The responsible party for your injuries depends on what caused the harm you have sustained. For example, if a malfunctioning machine caused your TBI, the company that manufactured the machine could be held liable for your injuries. For the most part, however, any employer in the construction industry has a standard of safety that they must follow. If that standard is not met and someone on the construction site sustains a severe injury, they could be held liable for it.
Construction liability cases can be complicated. Because so much goes on at a construction site, the type of accident determines the liability. Sometimes multiple people can be liable for your injury. Your lawyer’s first job will be to determine any liable party. The litigation between you, the plaintiff, and the defendant or defendants can often become difficult so having a trained attorney to navigate the litigation process is ideal.
There are many people and companies that could be held responsible for your traumatic brain injury. If you have questions about who these people and companies may be, contact the Eichholz Law firm.
Getting Help From a Personal Injury Lawyer
You may be feeling a significant amount of stress after your injury. Not only do you have medical expenses to worry about, but also your lost wages from the time you took off of work to heal. If you’re feeling overwhelmed with your case, it might be time to contact a reputable personal injury lawyer.
Before meeting with your personal injury lawyer, you will need copies of your medical bills and lost wages. These will provide a stable basis for your claim. From there, you and your lawyer can calculate additional damages that need to be accounted for. Some of these damages could include:
- Future lost wages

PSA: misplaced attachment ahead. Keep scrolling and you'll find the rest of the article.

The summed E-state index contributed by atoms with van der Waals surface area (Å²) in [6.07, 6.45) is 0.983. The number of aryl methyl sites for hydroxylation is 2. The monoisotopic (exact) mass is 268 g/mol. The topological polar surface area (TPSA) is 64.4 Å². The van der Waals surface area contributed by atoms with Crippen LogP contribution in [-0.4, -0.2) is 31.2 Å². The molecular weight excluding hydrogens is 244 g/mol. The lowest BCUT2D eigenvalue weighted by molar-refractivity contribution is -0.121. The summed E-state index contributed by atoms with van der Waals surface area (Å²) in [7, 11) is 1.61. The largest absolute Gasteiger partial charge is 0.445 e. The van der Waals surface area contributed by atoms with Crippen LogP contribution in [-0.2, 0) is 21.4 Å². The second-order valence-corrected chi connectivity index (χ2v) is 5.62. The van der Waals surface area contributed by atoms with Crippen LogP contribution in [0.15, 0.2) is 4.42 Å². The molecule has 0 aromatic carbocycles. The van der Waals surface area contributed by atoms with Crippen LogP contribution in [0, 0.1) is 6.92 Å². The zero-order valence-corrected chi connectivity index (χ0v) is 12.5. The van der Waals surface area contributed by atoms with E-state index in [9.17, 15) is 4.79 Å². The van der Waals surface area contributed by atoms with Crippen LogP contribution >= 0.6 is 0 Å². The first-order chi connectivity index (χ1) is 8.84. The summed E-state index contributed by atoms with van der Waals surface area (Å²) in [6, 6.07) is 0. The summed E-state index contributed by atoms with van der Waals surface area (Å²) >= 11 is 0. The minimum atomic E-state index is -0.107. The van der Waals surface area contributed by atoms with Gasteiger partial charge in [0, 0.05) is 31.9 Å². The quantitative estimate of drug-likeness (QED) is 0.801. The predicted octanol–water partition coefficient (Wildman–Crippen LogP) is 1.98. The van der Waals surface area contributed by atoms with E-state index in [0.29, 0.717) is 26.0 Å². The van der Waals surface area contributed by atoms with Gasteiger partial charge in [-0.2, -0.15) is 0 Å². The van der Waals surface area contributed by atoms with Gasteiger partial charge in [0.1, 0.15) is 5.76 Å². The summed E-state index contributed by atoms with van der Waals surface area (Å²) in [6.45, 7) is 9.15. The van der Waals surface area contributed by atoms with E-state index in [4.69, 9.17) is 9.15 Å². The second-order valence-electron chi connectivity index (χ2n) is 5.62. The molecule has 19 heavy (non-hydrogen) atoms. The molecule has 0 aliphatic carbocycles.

- Future complications associated with your injuries
- Pain and suffering
- Emotional distress
It is vital to communicate how your injury has altered your life. In the case of a TBI, the plaintiff may have undergone permanent personality and mood changes after their accident. This is an alteration that probably cannot be undone. It may also be practical to have the medical professionals who tended to your injuries and family members express how this injury has altered the plaintiff’s life.
Your attorney will compile all of your claims and build a strong case. The goal of your lawyer is to get you and your family the compensation that you need. They will not let you and your family take a settlement that doesn’t do your case justice.
Contact The Eichholz Law Firm
If your loved one suffered from a traumatic brain injury due to their job in construction, contact the Eichholz Law Firm. Our workplace injury lawyers help families take legal action against the negligent party responsible for the injuries caused to their loved ones. Our lawyers are dedicated to serving victims and fighting for justice. Call the Eichholz Law Firm today at (855) 551-1019 or fill out an online form for a free consultation.